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An Opportunity Never To Be Repeated
April 3, 2010
When we were at the Cloisters a few weeks ago, I saw a page from the Belles Heures of Jean de France. It was accompanied by a notice that the rest of the pages were on display at the Metropolitan Museum of Art until June 13, 2010. Because the book is currently unbound for "photography and conservation", all the pages are able to be exhibited individually, "a unique opportunity never to be repeated", according to the museum's advertisement.

Yesterday, Good Friday, I took the train into the city, rode the subway to 81st Street and walked across the park to the Museum in search of a once in a lifetime chance to see the entire book in its original.

The exhibition, titled "The Art of Illumination: the Limbourg Brothers and the Belles Heures of Jean de France, Duc de Berry", contains 180 manuscript pages and other artifacts from the Duc's collection. Each leaf is displayed in an individual glass case in the Robert Lehman wing on the ground floor of the museum.

The displays are grouped in sections: Prayers to the Virgin, the Hours of the Passion [very suitable for Good Friday], Readings from the Gospels, and so on. A few unusual sections – on Heraclius and the True Cross; the Life of St. Catherine of Alexandra; and Diocrès, Bruno, and Carthusians, for example – provide a peek into themes scarcely known today.

St. Michael the Archangel
I particularly enjoyed two sections, one titled the Suffrages of the Saints, containing depictions of saints in action – including this one of St. Michael the Archangel slaying the devil with a sword – and the other a calendar cycle, listing the feast days of the liturgical year. In the tradition of medieval calendars, the Belles Heures includes two illustrations at the turn of each month: one representing the month's dominant zodiacal sign and the other portraying a 'labor' appropriate for the season. The calendar page for March, for example, includes a depiction of a ram – Aries – and a picture of two men spreading manure at the base of a row of grape vines. The manure apparently did its work because the illustration for September shows the two men trampling grapes into wine.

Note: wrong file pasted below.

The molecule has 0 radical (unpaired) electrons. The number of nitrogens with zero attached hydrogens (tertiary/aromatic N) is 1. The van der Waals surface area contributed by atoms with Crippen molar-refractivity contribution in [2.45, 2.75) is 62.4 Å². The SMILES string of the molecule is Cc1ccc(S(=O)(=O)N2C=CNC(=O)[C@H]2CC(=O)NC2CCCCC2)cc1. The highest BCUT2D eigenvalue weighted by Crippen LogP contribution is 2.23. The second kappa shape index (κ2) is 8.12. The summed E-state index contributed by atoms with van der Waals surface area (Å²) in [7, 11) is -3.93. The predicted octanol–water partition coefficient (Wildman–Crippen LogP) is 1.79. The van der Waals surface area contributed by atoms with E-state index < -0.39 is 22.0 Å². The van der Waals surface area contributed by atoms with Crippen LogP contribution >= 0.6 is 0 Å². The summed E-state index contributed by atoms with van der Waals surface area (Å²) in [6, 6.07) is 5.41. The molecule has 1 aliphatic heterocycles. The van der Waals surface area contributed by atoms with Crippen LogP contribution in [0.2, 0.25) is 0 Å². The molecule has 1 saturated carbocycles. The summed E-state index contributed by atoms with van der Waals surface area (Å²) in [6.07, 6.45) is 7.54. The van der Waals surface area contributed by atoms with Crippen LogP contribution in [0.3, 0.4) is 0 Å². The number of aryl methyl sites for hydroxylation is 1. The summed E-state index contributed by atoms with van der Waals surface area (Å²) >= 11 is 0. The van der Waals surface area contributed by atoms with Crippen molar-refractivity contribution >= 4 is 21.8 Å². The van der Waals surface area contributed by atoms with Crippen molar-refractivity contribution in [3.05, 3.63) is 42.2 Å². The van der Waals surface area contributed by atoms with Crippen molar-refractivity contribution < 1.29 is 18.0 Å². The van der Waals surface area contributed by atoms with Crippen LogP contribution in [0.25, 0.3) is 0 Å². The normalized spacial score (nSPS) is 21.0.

When the illustrations from this book are reproduced in modern-day books, they are typically enlarged to show the intricate detail of the paintings. Although they are impressive in their enlarged versions, they are even more stunning in their original miniature versions. Squinting through a magnifying glass (thoughtfully provided by the museum) – tracing the fine detail of the pictures– I marveled at the exquisite skill of the artists.

The name with which the Belles Heures is most often associated is Jean de France, Duc de Berry, the wealthy collector of the arts who commissioned it. But in this exhibit, the young artists who executed it receive equal billing. They were three brothers – Herman, Paul, and Jean de Limbourg – who came from the Netherlands into the duke's service when they were in their late teens and stayed with him until their deaths from the plague in 1416. Little is known of their lives, except through their association with the Duc, but their intelligence, humor and talent are easily recognized in their illustrations.

I suppose the book needs to be sewn together again, but when it is, few people will ever see its illustrations except in reproduction. Too bad that this 'never to be repeated' event cannot be repeated every now and again.

The museum's website contains extensive information about the exhibition.

The Belles Heures is a permanent part of the collection of the Museum of Modern Art at the Cloisters.

Note added on June 23, 2010: Many of its pages have their source in the Legenda Aurea (Golden Legends), a collection saints' lives compiled by Jacobus a Voragine in 1275 (translated into English in 1483 by William Caxton).

Note added on June 20, 2011: It turns out that the opportunity was repeated. A return visit is described in my June 23, 2010 blog.